Itzhak Perlman, quite possibly the world's most renowned violinist, is a name that is synonymous with classical music. He has performed in front of kings, queens, presidents, and premiers worldwide. Yet, few people realize that he has a presence here on the Suncoast.
The Ariel Quartet, a group of four exceptionally talented string players, was the first alumni group to be personally coached by Perlman at the Perlman Institute in New York, after auditioning for the exclusive program as young teenagers.
To have the tremendous opportunity to host a concert by the Ariel Quartet representing the Perlman Institute would be a major coup for any high school. For Southeast Orchestra teacher, Mr. Joseph Downs, to have these accomplished musicians teach a class in his orchestra suite would be a dream come true. Yet on Nov. 6, that's exactly what Downs experienced.
The quartet performed for hundreds of budding musicians from Samoset and Wakeland Elementary schools and Johnson Middle School, as well as Southeast orchestra students. By bringing the Quartet to Southeast High, Downs had the hopes of instilling a love for classical music into the young minds of students who might attend Southeast High School and become part of the orchestra program.
And while Downs sought to build his program, he had a second motive of improving the school's academic performance as well. By exposing the students to this genre of music, research shows that students involved in music programs at an early age are more likely to perform better in school and on standardized tests than those who aren't involved with music. Factors that may contribute to this are increased cognitive skills, higher self-esteem, or perhaps just being more involved with school. Whatever the reason, music seems to have a positive effect on students both in and out of school.
But not just any music. In today's culture, kids are growing up listening to the top hits of the week, mostly consisting of pop and rap music. Fewer children are exposed to classical music and therefore, cannot appreciate it.
In the reality show world of X-Factor, American Idol, and The Voice, rarely does one experience a classical music performance.
Sex and Sensation sells, Sense and Sensibility sinks.
Ratings are king and society has become focused on "music" with overused melodies and meaningless repetitive lyrics. So how does society expose the next generation to classical music--the music that inspired every other type of music we hear today? Is it even possible to reignite the passion for the classics? The Ariel Quartet may just have the answer.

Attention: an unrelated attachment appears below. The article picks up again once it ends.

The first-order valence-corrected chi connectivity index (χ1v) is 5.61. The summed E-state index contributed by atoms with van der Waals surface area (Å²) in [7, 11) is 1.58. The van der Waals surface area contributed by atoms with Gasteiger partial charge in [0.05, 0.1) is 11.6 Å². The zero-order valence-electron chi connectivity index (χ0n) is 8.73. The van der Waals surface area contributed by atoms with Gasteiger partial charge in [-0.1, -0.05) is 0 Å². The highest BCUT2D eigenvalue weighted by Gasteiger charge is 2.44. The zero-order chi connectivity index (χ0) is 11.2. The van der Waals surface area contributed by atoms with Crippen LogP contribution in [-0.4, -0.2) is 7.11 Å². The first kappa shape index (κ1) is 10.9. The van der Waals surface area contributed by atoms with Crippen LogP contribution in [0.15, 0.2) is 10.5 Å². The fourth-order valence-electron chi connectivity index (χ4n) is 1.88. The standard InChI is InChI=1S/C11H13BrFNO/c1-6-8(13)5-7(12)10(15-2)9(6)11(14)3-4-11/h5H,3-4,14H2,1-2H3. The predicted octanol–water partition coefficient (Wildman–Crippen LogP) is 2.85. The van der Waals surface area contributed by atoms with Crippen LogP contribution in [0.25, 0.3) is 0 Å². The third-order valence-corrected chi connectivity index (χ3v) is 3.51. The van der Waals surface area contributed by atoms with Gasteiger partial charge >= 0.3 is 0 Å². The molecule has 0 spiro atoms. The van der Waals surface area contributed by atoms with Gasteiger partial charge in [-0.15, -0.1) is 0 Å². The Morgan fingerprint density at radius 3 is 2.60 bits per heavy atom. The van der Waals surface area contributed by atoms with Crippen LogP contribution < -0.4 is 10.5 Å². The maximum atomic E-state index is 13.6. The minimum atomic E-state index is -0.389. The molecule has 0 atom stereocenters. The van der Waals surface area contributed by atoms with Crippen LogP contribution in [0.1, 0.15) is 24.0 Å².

When traveling around the world and performing for all types of audiences, one of the Quartet's main goals is to introduce their audiences to the classical genre and open their eyes to this kind of music. "We are here to invite the younger audience into our world. In a culture where we have performers like Lady Gaga and her genre of music, we understand that it might not be exactly "hip" to play classical music, but we hope to
introduce the kids to this type of music," explained cellist, Amit Even-Tov.
Viewing themselves as storytellers, Quartet members asked their young audience to listen to each piece and imagine their story and try to see how the music fits into their lives. Through this exercise, students saw that music would have a much more powerful meaning if every song and melody were open to interpretation, rather than filled with lyrics of angry words and harsh content.
"It's amazing how many people turn up to concerts, including young kids and students, and just watching their eyes light up!" said violist, Jan Gruning. "With the experiences that we have, it's not that the kids don't like it, it's just that they are not exposed to enough types of music," added violinist, Sasha Kazovsky, "When we go to the schools and perform all kinds of different pieces, and they hear it for the first time, they love it!"
After their concert, the group also worked with the Advanced Placement Orchestra class, playing with the class and giving tips to improve posture and sound quality. According to Downs, "My students are still talking about the experience with the quartet and wishing that they could have stayed even longer. It's almost like having an NFL star, right here on campus." For anyone interested in becoming a classical music professional, Amit said, "The key is to practice, practice, practice and always be consistent. Ask your parents to take you to the best schools in town and listen to great recordings!"